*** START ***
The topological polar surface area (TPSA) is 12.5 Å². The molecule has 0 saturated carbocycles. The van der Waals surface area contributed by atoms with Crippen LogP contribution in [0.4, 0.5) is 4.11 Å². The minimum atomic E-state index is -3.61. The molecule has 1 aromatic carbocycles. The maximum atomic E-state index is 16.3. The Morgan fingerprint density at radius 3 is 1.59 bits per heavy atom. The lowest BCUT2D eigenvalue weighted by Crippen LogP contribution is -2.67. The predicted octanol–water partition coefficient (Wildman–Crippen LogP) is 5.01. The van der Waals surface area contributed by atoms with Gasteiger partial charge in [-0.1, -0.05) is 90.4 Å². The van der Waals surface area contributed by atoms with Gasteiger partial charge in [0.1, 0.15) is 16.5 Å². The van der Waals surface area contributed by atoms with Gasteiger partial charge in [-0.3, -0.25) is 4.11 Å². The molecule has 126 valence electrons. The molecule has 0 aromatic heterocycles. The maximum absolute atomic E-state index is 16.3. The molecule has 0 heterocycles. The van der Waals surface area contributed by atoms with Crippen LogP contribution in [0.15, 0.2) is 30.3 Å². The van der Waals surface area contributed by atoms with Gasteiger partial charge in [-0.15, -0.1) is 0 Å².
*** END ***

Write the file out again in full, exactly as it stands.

The topological polar surface area (TPSA) is 12.5 Å². The molecule has 0 saturated carbocycles. The van der Waals surface area contributed by atoms with Crippen LogP contribution in [0.4, 0.5) is 4.11 Å². The minimum atomic E-state index is -3.61. The molecule has 1 aromatic carbocycles. The maximum atomic E-state index is 16.3. The Morgan fingerprint density at radius 3 is 1.59 bits per heavy atom. The lowest BCUT2D eigenvalue weighted by Crippen LogP contribution is -2.67. The predicted octanol–water partition coefficient (Wildman–Crippen LogP) is 5.01. The van der Waals surface area contributed by atoms with Gasteiger partial charge in [-0.1, -0.05) is 90.4 Å². The van der Waals surface area contributed by atoms with Gasteiger partial charge in [0.1, 0.15) is 16.5 Å². The van der Waals surface area contributed by atoms with Gasteiger partial charge in [-0.3, -0.25) is 4.11 Å². The molecule has 126 valence electrons. The molecule has 0 aromatic heterocycles. The maximum absolute atomic E-state index is 16.3. The molecule has 0 heterocycles. The van der Waals surface area contributed by atoms with Crippen LogP contribution in [0.15, 0.2) is 30.3 Å². The van der Waals surface area contributed by atoms with Gasteiger partial charge in [-0.15, -0.1) is 0 Å².